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Confused about formal definitions of probability theory

  1. Jun 27, 2014 #1
    I think the first thing that is confusing me is the terminology. There are too many similar terms (e.g. probability measure, probability distribution, probability density function, probability mass function)

    What are the general concepts and what are the instances of those concepts? Like, are probability density functions and probability mass functions instances of probability distributions?

    Also, where does the study of probability begin? It seems to me that it begins with the notion of a sample space which I believe to be just a set that I, as a human being, associate to each element a possible outcome of an experiment. It basically just has to have the "right" cardinality since math doesn't really know about HEADS/TAILS or the existence of a dice.

    Then an event is any subset of a sample space and a probability measure maps events to the interval [0,1] of the real numbers. But then what are probability distributions?

    Random variables are functions that map from a sample space to a subset of the real numbers. They can be continuous or discrete. But the definition of continuity of functions requires the domain and image of a function to have topologies on them. Is that the case for a continuous random variable? What are the topologies on the sample space and the subset of the real numbers?
     
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  3. Jun 27, 2014 #2

    micromass

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    The fundamental concepts are those of sample space, events and probability measure. Those are at the beginning of probability theory.

    Sadly enough, the sample space and the associated structure (events and measure) is too large to be interesting. For example, let's say we throw a coin 10 times and record the sequence we get. An element of the sample space is then H,H,H,H,T,T,T,H,H,T. And this element has a specific probability. However, we are usually not interested in the sample space, but rather in some other kind of information. For example, we might be interested in the number of tails. The previous element would then get us 4 tails. So we are really just interested in the number 4 and not the actual event.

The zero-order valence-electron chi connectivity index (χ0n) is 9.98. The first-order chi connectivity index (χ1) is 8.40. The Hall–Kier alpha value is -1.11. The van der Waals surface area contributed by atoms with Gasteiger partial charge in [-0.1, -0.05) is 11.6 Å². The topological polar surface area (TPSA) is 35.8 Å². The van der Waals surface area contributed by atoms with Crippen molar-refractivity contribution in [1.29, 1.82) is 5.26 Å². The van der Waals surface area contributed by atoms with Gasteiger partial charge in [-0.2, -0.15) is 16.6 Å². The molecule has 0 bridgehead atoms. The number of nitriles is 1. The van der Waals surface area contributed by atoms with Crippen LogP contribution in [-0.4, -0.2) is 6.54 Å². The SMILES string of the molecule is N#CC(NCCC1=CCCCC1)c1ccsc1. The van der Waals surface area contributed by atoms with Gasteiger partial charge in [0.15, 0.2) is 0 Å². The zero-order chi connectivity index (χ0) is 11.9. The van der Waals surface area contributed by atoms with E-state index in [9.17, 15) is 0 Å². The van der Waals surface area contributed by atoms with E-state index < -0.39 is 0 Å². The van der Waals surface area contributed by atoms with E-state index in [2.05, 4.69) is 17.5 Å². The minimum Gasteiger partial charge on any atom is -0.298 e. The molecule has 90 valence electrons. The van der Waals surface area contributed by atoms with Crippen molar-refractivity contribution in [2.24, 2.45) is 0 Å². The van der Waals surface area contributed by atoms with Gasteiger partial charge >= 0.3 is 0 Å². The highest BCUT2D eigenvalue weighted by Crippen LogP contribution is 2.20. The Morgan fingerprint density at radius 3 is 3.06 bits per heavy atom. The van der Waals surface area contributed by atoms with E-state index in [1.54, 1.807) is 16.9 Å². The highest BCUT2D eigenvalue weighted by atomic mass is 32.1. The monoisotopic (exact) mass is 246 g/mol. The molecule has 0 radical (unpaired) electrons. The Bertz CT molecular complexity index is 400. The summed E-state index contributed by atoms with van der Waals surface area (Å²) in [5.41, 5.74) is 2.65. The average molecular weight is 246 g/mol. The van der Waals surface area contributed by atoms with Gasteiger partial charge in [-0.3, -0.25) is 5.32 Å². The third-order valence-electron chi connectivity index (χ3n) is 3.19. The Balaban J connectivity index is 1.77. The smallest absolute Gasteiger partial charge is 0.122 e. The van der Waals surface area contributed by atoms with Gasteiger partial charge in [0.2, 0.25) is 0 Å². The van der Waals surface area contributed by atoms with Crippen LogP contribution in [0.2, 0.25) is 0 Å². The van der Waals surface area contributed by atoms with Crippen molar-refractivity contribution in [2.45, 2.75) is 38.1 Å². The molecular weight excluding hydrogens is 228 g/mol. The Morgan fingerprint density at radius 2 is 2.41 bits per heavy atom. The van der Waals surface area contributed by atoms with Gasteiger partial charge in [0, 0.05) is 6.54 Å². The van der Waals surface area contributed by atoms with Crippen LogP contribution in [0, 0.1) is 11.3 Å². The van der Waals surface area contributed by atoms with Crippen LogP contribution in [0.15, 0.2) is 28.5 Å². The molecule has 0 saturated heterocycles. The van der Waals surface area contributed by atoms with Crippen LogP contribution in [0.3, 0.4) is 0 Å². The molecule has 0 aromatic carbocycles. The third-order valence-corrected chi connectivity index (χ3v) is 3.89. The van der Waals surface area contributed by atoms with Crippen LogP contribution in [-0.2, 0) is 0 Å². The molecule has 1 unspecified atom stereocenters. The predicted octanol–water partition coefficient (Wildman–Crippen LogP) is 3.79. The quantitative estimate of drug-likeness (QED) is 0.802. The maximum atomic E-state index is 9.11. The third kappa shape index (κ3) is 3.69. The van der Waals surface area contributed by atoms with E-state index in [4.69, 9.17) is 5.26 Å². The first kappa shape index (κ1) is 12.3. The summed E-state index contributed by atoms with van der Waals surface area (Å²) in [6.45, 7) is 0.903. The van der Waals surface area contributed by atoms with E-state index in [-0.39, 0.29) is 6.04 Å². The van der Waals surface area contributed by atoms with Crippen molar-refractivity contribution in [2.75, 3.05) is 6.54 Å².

This is where random variables come in. Random variables represent some kind of "compression of information". It takes the huge information in the sample space and reduces it to something we are truly interested in. The sample space is fundamental in theory, but is often hard to write down in practice. That's why we usually just accept that some sample space exists and just work with the random variables. We rarely want to describe the sample space completely.

    So the essential objects are the random variables. These are (measurable) functions from the sample space to ##\mathbb{R}## (other definitions are possible, for example, the codomain can be any set). The random variables have some associated information:

    One of this is an probability measure. So let's say that ##(\Omega,\mathcal{A},\mathbb{P})## is our original sample space. And ##X:\Omega\rightarrow \mathbb{R}## is our random variable. On ##\mathbb{R}## we can then put a probability structure. We choose our events to be the Borel sets and we choose the probability function on ##\mathbb{R}## to be
    [tex]\mathbb{P}_X(A) = \mathbb{P}(X^{-1}(A))[/tex]
    This probability measure ##\mathbb{P}_X## is the probability distribution associated to ##X##. For example in our coin example, the probability distribution can be used to answer things like "what is the probability of getting 5 heads". This is just equal to ##\mathbb{P}_X(\{5\})##.

    Another thing associated to our random variable is the cumulative distribution function or cdf. This is a function ##F_X:\mathbb{R}\rightarrow \mathbb{R}## and is defined by ##F_X(t) = \mathbb{P}_X((-\infty,t])##.